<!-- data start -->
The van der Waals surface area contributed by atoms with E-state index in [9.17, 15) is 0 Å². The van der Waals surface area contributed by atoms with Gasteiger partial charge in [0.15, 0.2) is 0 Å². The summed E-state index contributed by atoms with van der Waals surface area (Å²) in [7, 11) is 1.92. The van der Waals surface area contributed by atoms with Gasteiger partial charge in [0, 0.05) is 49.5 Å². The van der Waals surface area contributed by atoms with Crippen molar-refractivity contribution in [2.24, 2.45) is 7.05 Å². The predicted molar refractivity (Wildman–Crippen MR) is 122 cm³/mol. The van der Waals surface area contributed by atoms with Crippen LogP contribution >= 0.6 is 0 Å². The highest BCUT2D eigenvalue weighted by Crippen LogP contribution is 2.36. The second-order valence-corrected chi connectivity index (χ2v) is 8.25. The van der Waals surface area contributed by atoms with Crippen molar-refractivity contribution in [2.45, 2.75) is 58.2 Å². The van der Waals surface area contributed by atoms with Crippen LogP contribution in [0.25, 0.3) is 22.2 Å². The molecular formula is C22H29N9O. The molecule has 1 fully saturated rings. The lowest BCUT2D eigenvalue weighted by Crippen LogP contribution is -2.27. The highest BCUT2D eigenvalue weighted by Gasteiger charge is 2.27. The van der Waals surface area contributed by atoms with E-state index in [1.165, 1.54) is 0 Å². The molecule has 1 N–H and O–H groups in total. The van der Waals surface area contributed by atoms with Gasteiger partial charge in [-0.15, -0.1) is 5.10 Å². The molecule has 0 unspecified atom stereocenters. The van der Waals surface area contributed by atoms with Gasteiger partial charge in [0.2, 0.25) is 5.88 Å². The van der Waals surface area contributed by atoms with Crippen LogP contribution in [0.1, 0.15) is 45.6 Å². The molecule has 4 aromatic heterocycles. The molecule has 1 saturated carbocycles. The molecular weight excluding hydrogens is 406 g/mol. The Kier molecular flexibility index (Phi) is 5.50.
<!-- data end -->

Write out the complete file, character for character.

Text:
The van der Waals surface area contributed by atoms with E-state index in [9.17, 15) is 0 Å². The van der Waals surface area contributed by atoms with Gasteiger partial charge in [0.15, 0.2) is 0 Å². The summed E-state index contributed by atoms with van der Waals surface area (Å²) in [7, 11) is 1.92. The van der Waals surface area contributed by atoms with Gasteiger partial charge in [0, 0.05) is 49.5 Å². The van der Waals surface area contributed by atoms with Crippen molar-refractivity contribution in [2.24, 2.45) is 7.05 Å². The predicted molar refractivity (Wildman–Crippen MR) is 122 cm³/mol. The van der Waals surface area contributed by atoms with Crippen LogP contribution >= 0.6 is 0 Å². The highest BCUT2D eigenvalue weighted by Crippen LogP contribution is 2.36. The second-order valence-corrected chi connectivity index (χ2v) is 8.25. The van der Waals surface area contributed by atoms with Crippen molar-refractivity contribution in [2.45, 2.75) is 58.2 Å². The van der Waals surface area contributed by atoms with Crippen LogP contribution in [0.25, 0.3) is 22.2 Å². The molecular formula is C22H29N9O. The molecule has 1 fully saturated rings. The lowest BCUT2D eigenvalue weighted by Crippen LogP contribution is -2.27. The highest BCUT2D eigenvalue weighted by Gasteiger charge is 2.27. The van der Waals surface area contributed by atoms with E-state index in [1.165, 1.54) is 0 Å². The molecule has 1 N–H and O–H groups in total. The van der Waals surface area contributed by atoms with Gasteiger partial charge in [-0.15, -0.1) is 5.10 Å². The molecule has 0 unspecified atom stereocenters. The van der Waals surface area contributed by atoms with Gasteiger partial charge in [0.2, 0.25) is 5.88 Å². The van der Waals surface area contributed by atoms with Crippen LogP contribution in [0.1, 0.15) is 45.6 Å². The molecule has 4 aromatic heterocycles. The molecule has 1 saturated carbocycles. The molecular weight excluding hydrogens is 406 g/mol. The Kier molecular flexibility index (Phi) is 5.50.